It's no secret that the advice business is having trouble finding new talent to replace retiring advisers, but a new study from InvestmentNews shows just how much that is hurting the financial health of advisory firms.
Because firms can't hire and train enough talented personnel fast enough, they are being forced to limit the number of clients they serve, as this week's cover story explains. Nearly 90% of firms participating in IN's latest Compensation and Staffing Study reported that they are at or near capacity. As a result, the rate of revenue growth in the industry continues to deteriorate. In 2016, for example, median revenue grew at a rate of only 5%, down from 8% in 2015, 14% in 2014 and 16% in 2013.
That would be disturbing in and of itself, but at the same time, labor costs are soaring. At a time of 2%-3% inflation, the average annual salary for senior-level advisers is up 23%, while pay for support advisers and junior advisers rose 13% and 14%, respectively.
Too many clients
Mark Tibergien, CEO of Pershing Advisor Solutions, which sponsored the study, summed up the problem succinctly, telling senior columnist Jeff Benjamin that "this is an industry with an oversupply of clients and an undersupply of people to provide advice."
What is the solution?
Firms are trying a number of strategies. Given the sharp rise in salaries, some are obviously throwing money at the problem, going after top talent at almost any price. That appears to be more common at firms that are in a rush to get bigger.
But it doesn't always work. At the end of the day, the measure of a firm's success is not how much revenue it brings in, but how much is left over in profit. As one consultant said, "The idea that building a larger firm will make you more money is an illusion, because building a larger firm will take more of your money."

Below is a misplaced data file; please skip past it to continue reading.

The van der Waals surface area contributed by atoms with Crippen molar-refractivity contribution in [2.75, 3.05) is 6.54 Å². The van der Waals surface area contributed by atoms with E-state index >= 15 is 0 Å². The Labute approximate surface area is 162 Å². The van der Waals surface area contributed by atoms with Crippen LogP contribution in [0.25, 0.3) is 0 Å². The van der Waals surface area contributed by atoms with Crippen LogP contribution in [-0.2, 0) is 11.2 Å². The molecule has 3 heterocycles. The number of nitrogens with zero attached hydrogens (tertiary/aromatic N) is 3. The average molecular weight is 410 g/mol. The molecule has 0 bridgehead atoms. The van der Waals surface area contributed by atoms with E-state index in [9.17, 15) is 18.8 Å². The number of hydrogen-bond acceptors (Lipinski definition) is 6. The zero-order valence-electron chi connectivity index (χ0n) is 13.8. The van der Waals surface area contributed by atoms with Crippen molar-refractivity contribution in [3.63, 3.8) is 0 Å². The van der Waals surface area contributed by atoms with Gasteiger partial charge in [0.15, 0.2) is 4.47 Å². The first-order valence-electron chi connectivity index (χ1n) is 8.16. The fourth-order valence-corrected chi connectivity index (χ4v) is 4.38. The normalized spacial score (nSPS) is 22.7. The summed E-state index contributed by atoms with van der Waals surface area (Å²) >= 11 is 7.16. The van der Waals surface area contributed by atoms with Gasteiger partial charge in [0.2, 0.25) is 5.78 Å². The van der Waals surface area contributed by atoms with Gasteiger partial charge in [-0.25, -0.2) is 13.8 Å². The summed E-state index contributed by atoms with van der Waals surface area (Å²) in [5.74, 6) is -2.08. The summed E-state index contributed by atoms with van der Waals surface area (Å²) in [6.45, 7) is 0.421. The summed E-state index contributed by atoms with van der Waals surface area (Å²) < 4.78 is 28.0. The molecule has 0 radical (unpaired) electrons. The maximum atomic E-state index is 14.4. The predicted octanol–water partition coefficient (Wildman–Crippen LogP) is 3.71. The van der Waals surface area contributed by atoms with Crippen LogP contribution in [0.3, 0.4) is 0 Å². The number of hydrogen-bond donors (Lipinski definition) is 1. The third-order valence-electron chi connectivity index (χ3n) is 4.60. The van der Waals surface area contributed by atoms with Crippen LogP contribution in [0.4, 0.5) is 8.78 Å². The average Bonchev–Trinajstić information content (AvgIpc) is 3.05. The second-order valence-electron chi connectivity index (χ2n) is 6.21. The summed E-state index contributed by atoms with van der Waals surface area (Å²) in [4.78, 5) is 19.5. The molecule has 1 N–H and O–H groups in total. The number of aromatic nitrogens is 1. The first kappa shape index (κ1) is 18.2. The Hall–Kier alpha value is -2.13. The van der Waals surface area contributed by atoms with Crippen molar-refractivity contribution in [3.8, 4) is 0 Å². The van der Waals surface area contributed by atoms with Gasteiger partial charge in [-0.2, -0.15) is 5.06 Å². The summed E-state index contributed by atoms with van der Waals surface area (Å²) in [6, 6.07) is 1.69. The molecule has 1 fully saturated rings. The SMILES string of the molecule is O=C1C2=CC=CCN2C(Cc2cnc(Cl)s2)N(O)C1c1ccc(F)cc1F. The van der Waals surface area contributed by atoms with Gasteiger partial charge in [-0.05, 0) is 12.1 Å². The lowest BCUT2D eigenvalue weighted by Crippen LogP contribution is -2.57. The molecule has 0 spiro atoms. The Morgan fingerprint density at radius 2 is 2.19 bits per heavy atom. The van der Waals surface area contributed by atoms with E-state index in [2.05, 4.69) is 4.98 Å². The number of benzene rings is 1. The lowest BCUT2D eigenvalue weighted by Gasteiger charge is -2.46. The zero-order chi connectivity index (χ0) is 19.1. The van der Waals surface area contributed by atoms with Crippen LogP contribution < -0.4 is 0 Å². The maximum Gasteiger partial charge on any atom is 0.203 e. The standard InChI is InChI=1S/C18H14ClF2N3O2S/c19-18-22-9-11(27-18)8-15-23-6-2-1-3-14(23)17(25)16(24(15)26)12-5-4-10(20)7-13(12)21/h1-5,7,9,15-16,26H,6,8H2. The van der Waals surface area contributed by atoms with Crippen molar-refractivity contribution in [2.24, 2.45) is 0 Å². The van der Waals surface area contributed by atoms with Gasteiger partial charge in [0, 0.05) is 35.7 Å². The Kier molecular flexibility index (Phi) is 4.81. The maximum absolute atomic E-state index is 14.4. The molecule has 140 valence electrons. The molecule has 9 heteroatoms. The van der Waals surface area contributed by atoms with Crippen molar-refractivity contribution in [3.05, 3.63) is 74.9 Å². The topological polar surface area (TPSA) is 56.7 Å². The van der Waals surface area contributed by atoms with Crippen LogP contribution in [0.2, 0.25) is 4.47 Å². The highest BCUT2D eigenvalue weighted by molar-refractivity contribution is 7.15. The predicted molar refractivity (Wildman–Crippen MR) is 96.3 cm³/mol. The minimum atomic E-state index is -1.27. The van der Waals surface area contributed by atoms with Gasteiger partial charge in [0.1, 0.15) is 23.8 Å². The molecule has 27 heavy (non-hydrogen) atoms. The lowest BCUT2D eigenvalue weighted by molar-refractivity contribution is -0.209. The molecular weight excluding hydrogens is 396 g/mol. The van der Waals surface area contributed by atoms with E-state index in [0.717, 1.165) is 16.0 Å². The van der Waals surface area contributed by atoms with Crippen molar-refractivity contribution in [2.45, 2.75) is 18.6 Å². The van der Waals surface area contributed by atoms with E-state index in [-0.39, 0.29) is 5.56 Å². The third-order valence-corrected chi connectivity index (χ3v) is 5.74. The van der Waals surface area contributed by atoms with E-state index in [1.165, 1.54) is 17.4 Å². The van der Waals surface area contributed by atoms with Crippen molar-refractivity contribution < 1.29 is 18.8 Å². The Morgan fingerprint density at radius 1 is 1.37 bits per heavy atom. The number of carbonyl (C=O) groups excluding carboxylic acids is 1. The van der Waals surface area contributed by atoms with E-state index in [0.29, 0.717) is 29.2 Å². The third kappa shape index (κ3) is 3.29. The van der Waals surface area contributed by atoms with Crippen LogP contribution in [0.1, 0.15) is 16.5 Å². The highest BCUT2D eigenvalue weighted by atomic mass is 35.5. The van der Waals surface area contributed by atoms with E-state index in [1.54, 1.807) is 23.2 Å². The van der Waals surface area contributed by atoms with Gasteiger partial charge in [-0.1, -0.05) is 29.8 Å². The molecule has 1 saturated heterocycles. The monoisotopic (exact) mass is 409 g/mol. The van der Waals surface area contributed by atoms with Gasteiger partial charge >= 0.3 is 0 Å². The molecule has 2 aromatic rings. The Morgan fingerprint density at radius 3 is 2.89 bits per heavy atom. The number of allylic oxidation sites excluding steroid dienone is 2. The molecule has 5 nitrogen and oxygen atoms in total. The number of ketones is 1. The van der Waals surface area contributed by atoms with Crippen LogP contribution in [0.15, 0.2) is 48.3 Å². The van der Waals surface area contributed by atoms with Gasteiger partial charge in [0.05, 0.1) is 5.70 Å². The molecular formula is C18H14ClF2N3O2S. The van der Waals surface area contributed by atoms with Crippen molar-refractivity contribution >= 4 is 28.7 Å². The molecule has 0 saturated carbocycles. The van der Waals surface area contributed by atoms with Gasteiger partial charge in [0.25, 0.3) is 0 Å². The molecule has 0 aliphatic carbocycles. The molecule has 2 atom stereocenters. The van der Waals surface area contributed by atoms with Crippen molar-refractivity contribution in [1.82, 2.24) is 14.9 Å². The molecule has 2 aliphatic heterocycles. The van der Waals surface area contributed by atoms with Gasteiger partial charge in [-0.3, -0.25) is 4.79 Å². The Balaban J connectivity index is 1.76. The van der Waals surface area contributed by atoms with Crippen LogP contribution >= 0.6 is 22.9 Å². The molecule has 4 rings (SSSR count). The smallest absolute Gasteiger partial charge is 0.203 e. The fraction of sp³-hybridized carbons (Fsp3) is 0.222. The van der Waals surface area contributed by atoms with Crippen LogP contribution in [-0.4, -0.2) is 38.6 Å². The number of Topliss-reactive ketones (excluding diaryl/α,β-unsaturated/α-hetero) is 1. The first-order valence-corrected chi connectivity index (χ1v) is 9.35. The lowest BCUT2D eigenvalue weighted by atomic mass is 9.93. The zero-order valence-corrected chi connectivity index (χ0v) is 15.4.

A better strategy seems to be one that involves hiring junior advisers, training them and helping them set out a career path. If done properly, developing a so-called "deep bench" gives staff a sense of belonging and a vested interest in the success of the firm. Training comes at a cost and it doesn't pay dividends right away, but over the long haul, it will ensure continuity both for the firm and its clients.
Unfortunately, ongoing training and career development are woefully lacking at most advisory firms. Only half of the 353 firms that participated in the latest InvestmentNews study said they had formal training or education programs in place to develop client-service skills. The stats on business development training and imparting leadership skills were even worse.
According to TD Ameritrade International, a strong training program should involve a range of experiences, including on-the-job activities, mentoring and job shadowing, as well as formal training through continuing education and industry conferences
(More: Advice industry in hiring mode)
Just as important as the actual training is the culture of the firm. Employees coming on board should be able to tell that career development is taken seriously at the firm and is a priority for management. Training, after all, is not just a benefit for younger staff, but is an investment in the future of the firm and all of its employees.